I think the challenge we have with momentum is that it is backwards looking. It's what's happening right now, but what actually matters as an investor is what happens next. Just because a stock currently has good momentum, doesn't mean that will last forever.
What you really want to own is next year's momentum. If you own next year's momentum now, you're going to have outperformed. Momentum is really just telling you how something's doing right now.
our focus is more on identifying great businesses that are very attractively
priced. If we do that well, they will be next year's great momentum stocks.
Q: What are you most excited about in the three years ahead and what is it that's keeping you up at night?
There are some fantastically interesting companies that we own across the Life Cycle that are really exciting businesses. They're exceptionally well placed structurally to create wealth for shareholders over time. And they're very cheap relative to that wealth creation.
So, for us, we get most excited about the individual stocks we own and their potential. And, back to the idea that ultimately I'm looking after people's savings, I'm excited about some of the opportunities I've found at a stock-specific level to put those savings to work, because I think of the wealth those businesses are creating and what they might be worth over time.
The things that are most concerning for us as portfolio managers are, first, what the long-term implications are of very low interest rates and whether this could lead to a big structural recession at some point in the future, and with little central bank firepower to escape it. This could also usher in a massive misallocation of capital because, with interest rates so low, money just flies all over the world into growth projects, concept ideas and maybe it ultimately doesn't generate a return. So, that's the first thing that keeps me up at night – thinking about what's going to happen next in the global and corporate economy.
Secondly, the thing that's coming up on the radar for us is the U.S. political environment, particularly as the U.S. is 60% of the index. The U.S. political environment has never been more polarised between the Democrats and Republicans in my investment career of 20-plus years, with very different ideas about how the economy should be structured, regulation and things like that.
It's not necessarily that one is better than the other, but the impact on markets and individual stocks and segments of the economy of the U.S. moving from the Trump model to say a further left model where the Democrats seem to be positioning, could have massive implications for individual stocks, sectors, such as healthcare – all kinds of things. What's keeping us up there is watching that emerging... the polarisation of what could happen in the U.S. because it could have very significant impacts on what happens for stocks and portfolios.
You could extend that U.S. polarisation to pretty much everywhere, the Conservatives versus Corbynism in the U.K. Similar patterns here. We've looked into this quite a bit. A possible explanation is that after a decade of quantitative easing and low interest rates, there's been a major polarisation in wealth in the world basically between people who own assets and people who don't.
globalisation and quantitative easing
and stimulative monetary policy have polarised people's participation in the
global economy and the wealth effects that come with that. Some of this
polarisation really relates to the stress and strains caused by the global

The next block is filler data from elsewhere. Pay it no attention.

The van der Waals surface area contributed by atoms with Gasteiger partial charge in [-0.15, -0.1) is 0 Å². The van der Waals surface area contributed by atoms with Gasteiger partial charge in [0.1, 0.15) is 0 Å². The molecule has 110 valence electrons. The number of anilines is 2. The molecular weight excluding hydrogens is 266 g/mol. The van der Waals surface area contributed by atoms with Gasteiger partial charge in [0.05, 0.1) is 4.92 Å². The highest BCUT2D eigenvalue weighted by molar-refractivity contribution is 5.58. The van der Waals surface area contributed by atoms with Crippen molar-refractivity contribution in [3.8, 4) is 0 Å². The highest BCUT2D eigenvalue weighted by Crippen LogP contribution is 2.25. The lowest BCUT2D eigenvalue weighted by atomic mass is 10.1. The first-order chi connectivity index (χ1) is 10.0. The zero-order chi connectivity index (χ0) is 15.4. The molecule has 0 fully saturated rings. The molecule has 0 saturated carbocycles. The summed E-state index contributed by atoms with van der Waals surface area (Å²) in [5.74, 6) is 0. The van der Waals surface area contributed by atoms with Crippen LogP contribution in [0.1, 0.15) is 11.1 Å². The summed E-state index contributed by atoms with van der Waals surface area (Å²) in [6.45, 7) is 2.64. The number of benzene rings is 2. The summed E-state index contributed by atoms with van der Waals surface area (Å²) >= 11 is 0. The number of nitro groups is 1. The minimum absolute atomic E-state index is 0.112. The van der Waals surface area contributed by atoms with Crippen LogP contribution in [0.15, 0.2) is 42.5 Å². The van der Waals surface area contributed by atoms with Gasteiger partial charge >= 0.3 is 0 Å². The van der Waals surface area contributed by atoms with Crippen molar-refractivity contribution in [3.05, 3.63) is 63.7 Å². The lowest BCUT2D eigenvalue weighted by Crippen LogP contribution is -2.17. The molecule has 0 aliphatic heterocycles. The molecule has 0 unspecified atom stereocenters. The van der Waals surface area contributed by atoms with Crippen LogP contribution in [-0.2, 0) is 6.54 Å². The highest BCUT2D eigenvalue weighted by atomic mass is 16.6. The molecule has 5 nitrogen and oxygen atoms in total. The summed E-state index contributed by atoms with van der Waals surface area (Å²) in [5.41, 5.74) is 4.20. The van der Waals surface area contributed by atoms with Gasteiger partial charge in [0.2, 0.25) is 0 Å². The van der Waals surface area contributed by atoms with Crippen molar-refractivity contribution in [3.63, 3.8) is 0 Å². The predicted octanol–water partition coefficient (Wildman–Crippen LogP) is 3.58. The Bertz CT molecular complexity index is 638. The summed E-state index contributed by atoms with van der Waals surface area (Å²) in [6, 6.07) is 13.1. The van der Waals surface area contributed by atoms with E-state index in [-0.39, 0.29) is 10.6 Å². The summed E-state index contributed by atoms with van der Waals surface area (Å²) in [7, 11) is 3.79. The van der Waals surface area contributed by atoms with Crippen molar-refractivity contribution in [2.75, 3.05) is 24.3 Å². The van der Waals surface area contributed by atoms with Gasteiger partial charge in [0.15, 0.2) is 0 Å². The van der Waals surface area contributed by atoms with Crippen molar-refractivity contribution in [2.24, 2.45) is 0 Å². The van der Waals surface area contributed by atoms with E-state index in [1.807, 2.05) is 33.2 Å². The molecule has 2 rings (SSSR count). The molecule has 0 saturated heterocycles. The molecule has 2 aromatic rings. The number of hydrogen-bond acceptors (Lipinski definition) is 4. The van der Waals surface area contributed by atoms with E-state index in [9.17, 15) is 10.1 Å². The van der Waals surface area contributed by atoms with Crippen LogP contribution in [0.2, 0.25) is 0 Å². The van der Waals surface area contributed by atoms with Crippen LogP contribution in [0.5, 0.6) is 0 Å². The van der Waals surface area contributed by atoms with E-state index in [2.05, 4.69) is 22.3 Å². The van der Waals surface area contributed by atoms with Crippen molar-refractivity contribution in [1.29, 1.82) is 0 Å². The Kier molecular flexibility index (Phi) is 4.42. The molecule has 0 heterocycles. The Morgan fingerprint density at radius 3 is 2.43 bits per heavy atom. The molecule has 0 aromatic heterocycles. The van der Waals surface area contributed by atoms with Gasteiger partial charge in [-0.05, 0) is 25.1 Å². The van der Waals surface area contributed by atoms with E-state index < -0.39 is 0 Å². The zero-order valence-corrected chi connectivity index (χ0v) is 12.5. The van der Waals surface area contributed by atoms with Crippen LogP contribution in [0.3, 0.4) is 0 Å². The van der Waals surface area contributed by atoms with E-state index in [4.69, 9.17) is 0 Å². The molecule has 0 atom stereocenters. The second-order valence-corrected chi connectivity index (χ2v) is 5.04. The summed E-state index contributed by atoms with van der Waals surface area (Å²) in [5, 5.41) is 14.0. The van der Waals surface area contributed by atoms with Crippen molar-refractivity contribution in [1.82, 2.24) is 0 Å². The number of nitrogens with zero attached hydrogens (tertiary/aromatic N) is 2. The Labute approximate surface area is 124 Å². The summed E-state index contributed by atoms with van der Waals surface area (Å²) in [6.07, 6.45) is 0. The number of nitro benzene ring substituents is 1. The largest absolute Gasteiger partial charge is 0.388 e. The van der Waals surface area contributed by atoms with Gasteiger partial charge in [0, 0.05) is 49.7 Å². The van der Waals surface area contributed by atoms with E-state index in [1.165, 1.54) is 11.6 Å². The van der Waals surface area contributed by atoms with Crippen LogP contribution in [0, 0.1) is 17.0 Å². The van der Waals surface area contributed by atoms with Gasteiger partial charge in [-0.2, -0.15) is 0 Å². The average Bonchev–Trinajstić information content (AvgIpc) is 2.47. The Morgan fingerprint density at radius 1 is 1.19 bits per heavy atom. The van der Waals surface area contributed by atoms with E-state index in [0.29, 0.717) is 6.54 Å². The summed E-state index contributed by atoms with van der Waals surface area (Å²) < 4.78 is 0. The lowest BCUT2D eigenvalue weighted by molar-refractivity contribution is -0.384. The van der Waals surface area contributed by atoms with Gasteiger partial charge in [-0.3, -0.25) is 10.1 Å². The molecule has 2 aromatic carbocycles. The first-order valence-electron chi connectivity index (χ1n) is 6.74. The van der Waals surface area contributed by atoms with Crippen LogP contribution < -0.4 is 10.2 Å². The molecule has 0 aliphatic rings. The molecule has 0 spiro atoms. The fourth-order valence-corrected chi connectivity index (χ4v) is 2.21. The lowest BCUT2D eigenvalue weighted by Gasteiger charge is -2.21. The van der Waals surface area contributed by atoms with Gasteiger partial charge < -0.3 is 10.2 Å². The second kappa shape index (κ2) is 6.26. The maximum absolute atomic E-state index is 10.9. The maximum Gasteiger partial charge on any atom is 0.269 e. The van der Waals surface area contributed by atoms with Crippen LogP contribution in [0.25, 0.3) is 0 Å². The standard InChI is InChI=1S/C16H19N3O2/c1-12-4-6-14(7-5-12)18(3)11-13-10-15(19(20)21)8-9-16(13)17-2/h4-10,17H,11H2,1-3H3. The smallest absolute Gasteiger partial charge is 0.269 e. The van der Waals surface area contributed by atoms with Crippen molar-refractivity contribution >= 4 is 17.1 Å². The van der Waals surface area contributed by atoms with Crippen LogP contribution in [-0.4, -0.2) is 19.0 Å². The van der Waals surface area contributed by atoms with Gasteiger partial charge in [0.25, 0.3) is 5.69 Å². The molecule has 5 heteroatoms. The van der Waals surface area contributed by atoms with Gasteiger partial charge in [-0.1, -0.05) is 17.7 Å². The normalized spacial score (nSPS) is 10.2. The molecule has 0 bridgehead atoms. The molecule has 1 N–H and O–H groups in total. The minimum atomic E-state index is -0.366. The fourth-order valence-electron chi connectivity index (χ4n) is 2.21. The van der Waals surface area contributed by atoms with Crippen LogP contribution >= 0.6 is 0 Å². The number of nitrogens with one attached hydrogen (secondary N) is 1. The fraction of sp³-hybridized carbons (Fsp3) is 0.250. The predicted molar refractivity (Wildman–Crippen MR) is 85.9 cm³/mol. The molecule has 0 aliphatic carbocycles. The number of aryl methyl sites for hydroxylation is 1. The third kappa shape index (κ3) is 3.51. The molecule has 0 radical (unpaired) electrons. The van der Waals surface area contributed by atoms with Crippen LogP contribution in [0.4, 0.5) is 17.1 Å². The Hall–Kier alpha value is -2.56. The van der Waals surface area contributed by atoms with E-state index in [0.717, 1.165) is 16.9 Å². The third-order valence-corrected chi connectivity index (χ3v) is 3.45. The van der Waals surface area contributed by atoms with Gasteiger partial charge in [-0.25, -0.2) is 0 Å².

financial crisis, multiplied by things like quantitative easing.
Q: What's the last book or report that you read that really inspired you?
It's hard to choose between a Scifi book I read recently, 'The Foundation Series' by Isaac Asimov, and a book I read for work about information theory.
I liked the sci-fi book because it covers a huge time span and speaks to the power of long-term, almost-invisible forces that actually are almost quite predictable, but drive massive long-term change in a very small gradual way, year after year after year.
And so it's just a reminder as an investor that there's a lot of noise in the near term, but there are also these great structural forces in the world that are just going on every single day. Like a tide rising, you can't see it but it's happening and it's incredibly powerful. As an investor, it's great to be reminded of these long-term steady trends that can be invisible day-to-day, but they are there over many years.
The work-related book about what's called information theory I thought was fantastic – it was called Knowledge and Power by George Gilder. It's about how the explosion of information availability through new technology and networks is completely reorienting the global economy.
If you think about a lot of the disruption we're seeing, it's about people finding new ways to access information, which completely changes the economic decisions they make, which then completely changes the world. If you think about Amazon or eBay, they're fantastic information networks where you can find the cheapest stuff quickly versus the old way of walking around the shop thinking “I believe it's cheaper here, but I might walk to the next five shops and check”. Now you can check that at the press of a button, completely changing the economy and changing behaviours. The theory behind the book is the information age in which we're living is the next industrial revolution.
a fantastic book to read, giving some useful frameworks about how we should think
about that for the long run as investors. The information economy is definitely
not going away and I think it will structure much of what happens in the next
20 or 30 years.
Interested in high conviction investing?
Ironbark Royal London’s unique Life Cycle approach to investing allows them to identify undervalued stocks from around the globe, all at varying stages in their corporate cycle. To learn more, click here.
Much food for thought. Excellent!
With all due respect this article is incorrect. The best indicator of future momentum is current momentum. This has been proved numerous times empirically. See Stock Market Strategies That Work in Australia for the empirical proof.